UK Fines GTBank £7.6m over Money Laundering Controls
United Kingdom (UK) watchdog, Financial Conduct Authority (FCA), has fined Guaranty Trust Bank (UK) Limited £7,671,800 for serious weaknesses in its anti-money laundering (AML) systems and controls between October 2014 and July 2019.
According to the financial services watchdog, during the relevant period, GTBank failed to undertake adequate customer risk assessments, often not assessing or documenting the money laundering risks posed by its customers.
It said the bank also failed to monitor customer transactions and business relationships to the required standard, saying these were repeatedly highlighted to GTBank by internal and external sources, including the FCA.
Despite this, GTBank failed to take appropriate action to fix them. FCA stated that from early 2018 GTBank stopped taking on new customers. However, later that year GT Bank agreed to wider voluntary restrictions on business, given the FCA’s ongoing concerns.
Requirements remained in place until the middle of 2021 when they were lifted after the bank completed a remediation plan, checked by an independent third party, according to the regulator.
“GTBank’s conduct is particularly egregious as this is not the first time that the bank has faced enforcement action in relation to its AML controls, with the FCA fining GT Bank £525,000 in August 2013 for serious and systemic failings”.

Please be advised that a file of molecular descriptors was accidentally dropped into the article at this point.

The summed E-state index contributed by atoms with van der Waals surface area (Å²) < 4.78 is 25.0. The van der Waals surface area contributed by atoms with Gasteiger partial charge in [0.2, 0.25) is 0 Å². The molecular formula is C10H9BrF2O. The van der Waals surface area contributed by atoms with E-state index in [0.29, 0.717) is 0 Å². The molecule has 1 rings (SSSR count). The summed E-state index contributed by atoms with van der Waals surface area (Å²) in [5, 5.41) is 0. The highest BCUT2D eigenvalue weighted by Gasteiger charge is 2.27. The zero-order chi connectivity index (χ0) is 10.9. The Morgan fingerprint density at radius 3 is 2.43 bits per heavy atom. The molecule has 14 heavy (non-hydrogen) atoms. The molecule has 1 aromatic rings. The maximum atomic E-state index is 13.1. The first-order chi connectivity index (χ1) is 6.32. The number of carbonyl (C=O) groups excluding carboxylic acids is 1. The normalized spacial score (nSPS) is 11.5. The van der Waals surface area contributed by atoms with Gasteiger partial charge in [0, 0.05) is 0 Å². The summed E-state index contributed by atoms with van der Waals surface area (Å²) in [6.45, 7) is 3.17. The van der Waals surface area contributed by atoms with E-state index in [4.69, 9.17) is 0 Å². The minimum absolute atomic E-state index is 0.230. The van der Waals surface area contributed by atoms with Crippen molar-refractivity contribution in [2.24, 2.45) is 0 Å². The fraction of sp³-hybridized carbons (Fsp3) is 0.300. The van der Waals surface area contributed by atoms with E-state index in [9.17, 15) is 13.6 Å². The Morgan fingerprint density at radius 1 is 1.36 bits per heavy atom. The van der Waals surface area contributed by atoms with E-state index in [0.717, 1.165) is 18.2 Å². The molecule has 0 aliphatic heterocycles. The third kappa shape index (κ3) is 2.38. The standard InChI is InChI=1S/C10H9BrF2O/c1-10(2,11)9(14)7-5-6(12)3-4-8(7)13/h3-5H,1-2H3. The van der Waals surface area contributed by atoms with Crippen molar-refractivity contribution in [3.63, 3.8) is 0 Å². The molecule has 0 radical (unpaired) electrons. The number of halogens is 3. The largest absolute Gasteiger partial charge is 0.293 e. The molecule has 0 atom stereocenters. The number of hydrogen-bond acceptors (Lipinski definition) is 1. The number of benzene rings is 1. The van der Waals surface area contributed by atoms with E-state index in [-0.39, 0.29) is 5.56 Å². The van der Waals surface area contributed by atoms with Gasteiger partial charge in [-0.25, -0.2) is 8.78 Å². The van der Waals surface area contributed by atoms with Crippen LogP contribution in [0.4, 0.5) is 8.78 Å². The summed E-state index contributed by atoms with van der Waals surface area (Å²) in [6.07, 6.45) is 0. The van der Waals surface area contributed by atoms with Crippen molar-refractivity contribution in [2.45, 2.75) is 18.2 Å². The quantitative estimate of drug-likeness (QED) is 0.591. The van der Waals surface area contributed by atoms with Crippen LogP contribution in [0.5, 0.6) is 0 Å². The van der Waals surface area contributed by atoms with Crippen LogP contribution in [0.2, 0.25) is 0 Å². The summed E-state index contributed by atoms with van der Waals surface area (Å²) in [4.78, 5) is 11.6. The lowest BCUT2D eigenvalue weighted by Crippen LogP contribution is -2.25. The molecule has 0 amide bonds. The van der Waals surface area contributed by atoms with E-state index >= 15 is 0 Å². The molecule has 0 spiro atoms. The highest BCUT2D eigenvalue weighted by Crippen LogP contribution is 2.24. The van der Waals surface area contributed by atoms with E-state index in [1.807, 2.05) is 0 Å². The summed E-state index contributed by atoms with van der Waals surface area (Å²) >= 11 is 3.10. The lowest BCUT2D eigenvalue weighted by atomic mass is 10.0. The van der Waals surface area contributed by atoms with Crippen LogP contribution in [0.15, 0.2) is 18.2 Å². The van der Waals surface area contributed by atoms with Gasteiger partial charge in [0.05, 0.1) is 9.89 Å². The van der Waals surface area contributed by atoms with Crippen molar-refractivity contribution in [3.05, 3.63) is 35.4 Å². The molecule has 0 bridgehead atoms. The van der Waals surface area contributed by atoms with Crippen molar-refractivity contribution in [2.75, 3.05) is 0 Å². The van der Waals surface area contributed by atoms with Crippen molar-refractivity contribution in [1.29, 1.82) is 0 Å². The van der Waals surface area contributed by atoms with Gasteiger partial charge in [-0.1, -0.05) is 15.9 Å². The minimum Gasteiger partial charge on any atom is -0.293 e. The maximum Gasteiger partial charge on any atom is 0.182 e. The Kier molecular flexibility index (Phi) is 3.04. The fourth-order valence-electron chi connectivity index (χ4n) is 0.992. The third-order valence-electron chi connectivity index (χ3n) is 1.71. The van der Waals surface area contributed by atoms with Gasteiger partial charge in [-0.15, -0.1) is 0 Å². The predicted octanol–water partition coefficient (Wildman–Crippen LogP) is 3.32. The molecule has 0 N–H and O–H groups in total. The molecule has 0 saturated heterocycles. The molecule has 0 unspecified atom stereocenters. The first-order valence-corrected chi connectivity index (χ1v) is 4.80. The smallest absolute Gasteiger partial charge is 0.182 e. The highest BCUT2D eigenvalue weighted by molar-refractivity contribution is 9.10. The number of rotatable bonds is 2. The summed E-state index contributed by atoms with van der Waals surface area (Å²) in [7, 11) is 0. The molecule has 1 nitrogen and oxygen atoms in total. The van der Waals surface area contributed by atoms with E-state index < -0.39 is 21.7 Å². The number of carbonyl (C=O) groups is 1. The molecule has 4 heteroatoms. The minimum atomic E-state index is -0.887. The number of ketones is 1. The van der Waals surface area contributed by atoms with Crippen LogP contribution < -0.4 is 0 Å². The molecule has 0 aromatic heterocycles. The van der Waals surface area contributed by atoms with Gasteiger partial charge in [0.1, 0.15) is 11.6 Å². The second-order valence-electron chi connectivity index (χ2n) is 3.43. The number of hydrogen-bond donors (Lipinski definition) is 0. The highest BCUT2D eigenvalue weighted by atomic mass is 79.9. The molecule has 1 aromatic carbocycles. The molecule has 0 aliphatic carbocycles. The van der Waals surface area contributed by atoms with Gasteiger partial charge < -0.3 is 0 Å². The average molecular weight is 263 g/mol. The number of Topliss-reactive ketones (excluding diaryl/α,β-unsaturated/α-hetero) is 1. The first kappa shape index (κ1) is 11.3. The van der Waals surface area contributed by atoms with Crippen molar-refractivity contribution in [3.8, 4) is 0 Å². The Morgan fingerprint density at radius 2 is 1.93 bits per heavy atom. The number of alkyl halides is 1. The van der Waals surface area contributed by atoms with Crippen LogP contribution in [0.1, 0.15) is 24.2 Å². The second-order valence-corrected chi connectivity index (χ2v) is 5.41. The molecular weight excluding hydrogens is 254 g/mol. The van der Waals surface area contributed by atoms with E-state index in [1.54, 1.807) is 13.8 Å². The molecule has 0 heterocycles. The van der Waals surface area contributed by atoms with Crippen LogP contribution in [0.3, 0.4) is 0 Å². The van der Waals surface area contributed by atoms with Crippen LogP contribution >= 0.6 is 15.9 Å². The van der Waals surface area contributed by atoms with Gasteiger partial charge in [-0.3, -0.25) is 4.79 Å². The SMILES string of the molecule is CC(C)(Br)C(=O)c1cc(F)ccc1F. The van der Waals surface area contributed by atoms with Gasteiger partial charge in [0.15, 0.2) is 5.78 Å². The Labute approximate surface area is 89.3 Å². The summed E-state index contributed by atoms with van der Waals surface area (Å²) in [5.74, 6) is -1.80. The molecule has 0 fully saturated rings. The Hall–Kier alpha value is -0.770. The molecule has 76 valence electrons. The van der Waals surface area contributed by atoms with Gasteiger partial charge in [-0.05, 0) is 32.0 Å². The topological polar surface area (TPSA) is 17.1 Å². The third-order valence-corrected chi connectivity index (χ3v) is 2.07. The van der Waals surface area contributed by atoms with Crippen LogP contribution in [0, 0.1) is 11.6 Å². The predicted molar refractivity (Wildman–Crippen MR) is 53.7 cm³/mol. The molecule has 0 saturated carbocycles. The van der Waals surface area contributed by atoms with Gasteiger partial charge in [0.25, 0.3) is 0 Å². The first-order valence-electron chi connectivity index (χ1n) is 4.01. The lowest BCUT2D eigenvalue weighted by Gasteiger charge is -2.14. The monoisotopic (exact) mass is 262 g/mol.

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It reiterates that FCA requires firms to have in place effective AML controls to mitigate the risk of individuals and organisations using financial institutions to circumvent restrictions designed to prevent them from benefitting from assets obtained by illegal means.
Mark Steward, Executive Director of Enforcement and Market Oversight at the FCA, said: ‘GTBank should have acted quickly to put in place adequate AML controls following its fine in 2013 but it failed to do so”.
Steward added that the bank did not develop a plan that was capable of addressing its AML weaknesses, exposing it and the broader market to financial crime risks for a prolonged period.
‘Firms must protect themselves and those dealing with them from financial crime risks, especially money laundering. The FCA is determined to ensure the market for financial services is safe, clean and trusted with robust systems and controls in place to stymie financial crime. The FCA will continue to take action when these standards are not met.’
GT Bank has not disputed the FCA’s findings and agreed to settle, which means it has qualified for a 30% discount. Without this discount, the financial penalty would have been £10,959,700.
Reacting to the fine, Gbenga Alade, managing director of GT Bank UK, said the bank takes its anti-money laundering obligations extremely seriously and noted the FCA’s findings with sincere regret, adding that the FCA found no instances of suspected money laundering.
“We would like to assure all our stakeholders and the general public that necessary steps have been taken to address and resolve the identified gaps,” Alade said in a statement. #UK Fines GTBank £7.6m over Money Laundering Controls